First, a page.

It's said that using skip() for pagination in MongoDB collection with many records is slow and not recommended.

Ranged pagination (based on >_id comparsion) could be used

db.items.find({_id: {$gt: ObjectId('4f4a3ba2751e88780b000000')}});

It's good for displaying prev. & next buttons - but it's not very easy to implement when you want to display actual page numbers 1 ... 5 6 7 ... 124 - you need to pre-calculate from which "_id" each page starts.

So I have two questions:

1) When should I start worry about that? When there're "too many records" with noticeable slowdown for skip()? 1 000? 1 000 000?

2) What is the best approach to show links with actual page numbers when using ranged pagination?

Solution 1

Good question!

"How many is too many?" - that, of course, depends on your data size and performance requirements. I, personally, feel uncomfortable when I skip more than 500-1000 records.

The actual answer depends on your requirements. Here's what modern sites do (or, at least, some of them).

First, navbar looks like this:

1 2 3 ... 457

They get final page number from total record count and page size. Let's jump to page 3. That will involve some skipping from the first record. When results arrive, you know id of first record on page 3.

1 2 3 4 5 ... 457

Let's skip some more and go to page 5.

1 ... 3 4 5 6 7 ... 457

You get the idea. At each point you see first, last and current pages, and also two pages forward and backward from the current page.


var current_id; // id of first record on current page.

// go to page current+N
db.collection.find({_id: {$gte: current_id}}).
              skip(N * page_size).
              sort({_id: 1});

// go to page current-N
// note that due to the nature of skipping back,
// this query will get you records in reverse order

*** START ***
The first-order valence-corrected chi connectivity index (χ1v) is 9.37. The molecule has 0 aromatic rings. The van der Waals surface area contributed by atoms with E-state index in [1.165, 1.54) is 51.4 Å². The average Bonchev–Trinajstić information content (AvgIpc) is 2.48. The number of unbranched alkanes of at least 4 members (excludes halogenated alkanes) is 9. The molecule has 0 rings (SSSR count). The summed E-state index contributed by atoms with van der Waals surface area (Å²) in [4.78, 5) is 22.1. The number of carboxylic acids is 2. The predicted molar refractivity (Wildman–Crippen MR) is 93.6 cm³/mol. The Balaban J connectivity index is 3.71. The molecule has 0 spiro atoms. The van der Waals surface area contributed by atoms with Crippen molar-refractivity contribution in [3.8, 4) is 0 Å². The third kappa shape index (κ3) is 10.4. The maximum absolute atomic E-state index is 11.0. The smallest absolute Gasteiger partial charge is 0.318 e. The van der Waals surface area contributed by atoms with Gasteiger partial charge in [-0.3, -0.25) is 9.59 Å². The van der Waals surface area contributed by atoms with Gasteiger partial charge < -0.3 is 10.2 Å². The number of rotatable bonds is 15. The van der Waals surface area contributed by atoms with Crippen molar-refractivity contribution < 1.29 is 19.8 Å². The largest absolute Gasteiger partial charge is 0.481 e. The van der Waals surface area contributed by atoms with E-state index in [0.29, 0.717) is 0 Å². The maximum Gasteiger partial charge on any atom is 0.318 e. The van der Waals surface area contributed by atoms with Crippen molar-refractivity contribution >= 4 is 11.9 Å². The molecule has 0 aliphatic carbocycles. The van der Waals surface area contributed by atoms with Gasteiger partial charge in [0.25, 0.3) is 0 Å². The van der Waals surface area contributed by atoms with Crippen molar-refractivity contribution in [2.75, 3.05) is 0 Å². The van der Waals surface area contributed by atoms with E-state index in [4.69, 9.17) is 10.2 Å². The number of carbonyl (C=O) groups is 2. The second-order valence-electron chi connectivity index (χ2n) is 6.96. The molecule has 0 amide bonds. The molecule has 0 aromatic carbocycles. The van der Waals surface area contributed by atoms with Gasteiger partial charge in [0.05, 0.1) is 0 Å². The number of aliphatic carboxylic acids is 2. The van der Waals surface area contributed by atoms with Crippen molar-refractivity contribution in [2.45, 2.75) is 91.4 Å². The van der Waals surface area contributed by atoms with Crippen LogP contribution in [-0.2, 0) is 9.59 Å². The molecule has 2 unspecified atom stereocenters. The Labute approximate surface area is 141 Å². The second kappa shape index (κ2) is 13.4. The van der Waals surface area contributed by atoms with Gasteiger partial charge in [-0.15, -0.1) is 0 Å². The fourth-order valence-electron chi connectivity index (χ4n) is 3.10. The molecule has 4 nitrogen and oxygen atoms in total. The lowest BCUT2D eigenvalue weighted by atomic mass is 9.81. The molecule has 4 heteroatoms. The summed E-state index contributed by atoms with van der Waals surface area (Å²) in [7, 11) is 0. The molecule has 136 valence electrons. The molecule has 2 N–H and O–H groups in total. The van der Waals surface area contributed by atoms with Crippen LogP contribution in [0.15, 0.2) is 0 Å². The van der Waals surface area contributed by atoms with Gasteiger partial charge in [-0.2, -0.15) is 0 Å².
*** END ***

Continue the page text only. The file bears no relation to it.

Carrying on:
// (last records on the page being first in the resultset)
// You should reverse them in the app.
db.collection.find({_id: {$lt: current_id}}).
              sort({_id: -1});

Solution 2

It's hard to give a general answer because it depends a lot on what query (or queries) you are using to construct the set of results that are being displayed. If the results can be found using only the index and are presented in index order then db.dataset.find().limit().skip() can perform well even with a large number of skips. This is likely the easiest approach to code up. But even in that case, if you can cache page numbers and tie them to index values you can make it faster for the second and third person that wants to view page 71, for example.

In a very dynamic dataset where documents will be added and removed while someone else is paging through data, such caching will become out-of-date quickly and the limit and skip method may be the only one reliable enough to give good results.

Solution 3

I recently encounter the same problem when trying to paginate a request while using a field that wasn't unique, for example "FirstName". The idea of this query is to be able to implement pagination on a non-unique field without using skip()

The main problem here is being able to query for a field that is not unique "FirstName" because the following will happen:

  1. $gt: {"FirstName": "Carlos"} -> this will skip all the records where first name is "Carlos"
  2. $gte: {"FirstName": "Carlos"} -> will always return the same set of data

Therefore the solution I came up with was making the $match portion of the query unique by combining the targeted search field with a secondary field in order to make it a unique search.

Ascending order:

    {$match: { $or: [ {$and: [{'FirstName': 'Carlos'}, {'_id': {$gt: ObjectId("some-object-id")}}]}, {'FirstName': {$gt: 'Carlos'}}]}},
    {$sort: {'FirstName': 1, '_id': 1}},
    {$limit: 10}

Descending order:

    {$match: { $or: [ {$and: [{'FirstName': 'Carlos'}, {'_id': {$gt: ObjectId("some-object-id")}}]}, {'FirstName': {$lt: 'Carlos'}}]}},
    {$sort: {'FirstName': -1, '_id': 1}},
    {$limit: 10}

The $match part of this query is basically behaving as an if statement: if firstName is "Carlos" then it needs to also be greater than this id if firstName is not equal to "Carlos" then it needs to be greater than "Carlos"

Only problem is that you cannot navigate to an specific page number (it can probably be done with some code manipulation) but other than it solved my problem with pagination for non-unique fields without having to use skip which eats a lot of memory and processing power when getting to the end of whatever dataset you are querying for.